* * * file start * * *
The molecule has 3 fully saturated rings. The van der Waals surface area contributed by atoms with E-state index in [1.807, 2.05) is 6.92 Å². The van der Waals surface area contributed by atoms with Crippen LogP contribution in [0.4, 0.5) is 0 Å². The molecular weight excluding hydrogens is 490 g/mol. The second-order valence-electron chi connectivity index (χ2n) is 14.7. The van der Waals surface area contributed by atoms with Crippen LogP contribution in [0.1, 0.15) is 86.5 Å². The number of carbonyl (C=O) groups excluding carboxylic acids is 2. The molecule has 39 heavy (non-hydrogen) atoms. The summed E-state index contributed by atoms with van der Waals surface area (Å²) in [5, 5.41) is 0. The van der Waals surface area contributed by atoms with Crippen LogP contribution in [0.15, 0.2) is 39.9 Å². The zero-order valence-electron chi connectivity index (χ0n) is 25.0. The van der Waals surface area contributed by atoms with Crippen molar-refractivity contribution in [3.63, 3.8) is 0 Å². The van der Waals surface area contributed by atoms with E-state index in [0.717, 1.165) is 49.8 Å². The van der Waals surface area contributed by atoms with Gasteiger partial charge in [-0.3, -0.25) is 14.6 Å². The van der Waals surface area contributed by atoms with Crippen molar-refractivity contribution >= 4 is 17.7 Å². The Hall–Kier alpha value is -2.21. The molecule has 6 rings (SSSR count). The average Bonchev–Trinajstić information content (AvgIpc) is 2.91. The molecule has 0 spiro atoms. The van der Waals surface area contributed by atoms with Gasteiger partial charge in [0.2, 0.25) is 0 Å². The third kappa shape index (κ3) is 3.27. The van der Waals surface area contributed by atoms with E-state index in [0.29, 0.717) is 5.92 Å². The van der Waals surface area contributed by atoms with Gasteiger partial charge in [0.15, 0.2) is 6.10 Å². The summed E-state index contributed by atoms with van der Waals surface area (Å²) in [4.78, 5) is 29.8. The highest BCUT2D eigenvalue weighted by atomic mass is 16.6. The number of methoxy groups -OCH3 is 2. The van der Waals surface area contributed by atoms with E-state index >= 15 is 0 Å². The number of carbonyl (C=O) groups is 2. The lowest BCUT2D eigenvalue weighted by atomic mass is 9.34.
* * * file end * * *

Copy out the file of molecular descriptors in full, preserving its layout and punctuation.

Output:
The molecule has 3 fully saturated rings. The van der Waals surface area contributed by atoms with E-state index in [1.807, 2.05) is 6.92 Å². The van der Waals surface area contributed by atoms with Crippen LogP contribution in [0.4, 0.5) is 0 Å². The molecular weight excluding hydrogens is 490 g/mol. The second-order valence-electron chi connectivity index (χ2n) is 14.7. The van der Waals surface area contributed by atoms with Crippen LogP contribution in [0.1, 0.15) is 86.5 Å². The number of carbonyl (C=O) groups excluding carboxylic acids is 2. The molecule has 39 heavy (non-hydrogen) atoms. The summed E-state index contributed by atoms with van der Waals surface area (Å²) in [5, 5.41) is 0. The van der Waals surface area contributed by atoms with Crippen LogP contribution in [0.15, 0.2) is 39.9 Å². The zero-order valence-electron chi connectivity index (χ0n) is 25.0. The van der Waals surface area contributed by atoms with Crippen molar-refractivity contribution in [3.63, 3.8) is 0 Å². The van der Waals surface area contributed by atoms with E-state index in [0.717, 1.165) is 49.8 Å². The van der Waals surface area contributed by atoms with Gasteiger partial charge in [-0.3, -0.25) is 14.6 Å². The van der Waals surface area contributed by atoms with Crippen molar-refractivity contribution >= 4 is 17.7 Å². The Hall–Kier alpha value is -2.21. The molecule has 6 rings (SSSR count). The average Bonchev–Trinajstić information content (AvgIpc) is 2.91. The molecule has 0 spiro atoms. The van der Waals surface area contributed by atoms with Gasteiger partial charge in [0.2, 0.25) is 0 Å². The third kappa shape index (κ3) is 3.27. The van der Waals surface area contributed by atoms with E-state index in [0.29, 0.717) is 5.92 Å². The van der Waals surface area contributed by atoms with Gasteiger partial charge in [0.15, 0.2) is 6.10 Å². The summed E-state index contributed by atoms with van der Waals surface area (Å²) in [4.78, 5) is 29.8. The highest BCUT2D eigenvalue weighted by atomic mass is 16.6. The number of methoxy groups -OCH3 is 2. The van der Waals surface area contributed by atoms with E-state index >= 15 is 0 Å². The number of carbonyl (C=O) groups is 2. The lowest BCUT2D eigenvalue weighted by atomic mass is 9.34.